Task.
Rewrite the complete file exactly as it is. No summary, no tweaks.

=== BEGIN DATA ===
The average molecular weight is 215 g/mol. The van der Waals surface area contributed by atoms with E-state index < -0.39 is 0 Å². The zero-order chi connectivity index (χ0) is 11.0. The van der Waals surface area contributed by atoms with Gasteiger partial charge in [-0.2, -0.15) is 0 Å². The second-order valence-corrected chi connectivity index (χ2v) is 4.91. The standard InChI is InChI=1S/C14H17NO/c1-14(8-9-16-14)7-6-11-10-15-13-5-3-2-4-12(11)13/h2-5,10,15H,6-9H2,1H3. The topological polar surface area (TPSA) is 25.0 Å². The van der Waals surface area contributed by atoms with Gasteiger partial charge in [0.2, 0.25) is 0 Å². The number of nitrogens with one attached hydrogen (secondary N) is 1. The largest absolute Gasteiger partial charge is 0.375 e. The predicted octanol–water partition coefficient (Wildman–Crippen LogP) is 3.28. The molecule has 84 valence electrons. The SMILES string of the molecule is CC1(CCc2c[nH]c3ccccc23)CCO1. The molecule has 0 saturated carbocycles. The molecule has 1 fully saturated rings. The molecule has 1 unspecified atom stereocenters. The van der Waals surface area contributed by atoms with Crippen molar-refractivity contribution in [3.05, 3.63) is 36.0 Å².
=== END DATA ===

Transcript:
The average molecular weight is 215 g/mol. The van der Waals surface area contributed by atoms with E-state index < -0.39 is 0 Å². The zero-order chi connectivity index (χ0) is 11.0. The van der Waals surface area contributed by atoms with Gasteiger partial charge in [-0.2, -0.15) is 0 Å². The second-order valence-corrected chi connectivity index (χ2v) is 4.91. The standard InChI is InChI=1S/C14H17NO/c1-14(8-9-16-14)7-6-11-10-15-13-5-3-2-4-12(11)13/h2-5,10,15H,6-9H2,1H3. The topological polar surface area (TPSA) is 25.0 Å². The van der Waals surface area contributed by atoms with Gasteiger partial charge in [0.2, 0.25) is 0 Å². The number of nitrogens with one attached hydrogen (secondary N) is 1. The largest absolute Gasteiger partial charge is 0.375 e. The predicted octanol–water partition coefficient (Wildman–Crippen LogP) is 3.28. The molecule has 84 valence electrons. The SMILES string of the molecule is CC1(CCc2c[nH]c3ccccc23)CCO1. The molecule has 0 saturated carbocycles. The molecule has 1 fully saturated rings. The molecule has 1 unspecified atom stereocenters. The van der Waals surface area contributed by atoms with Crippen molar-refractivity contribution in [3.05, 3.63) is 36.0 Å².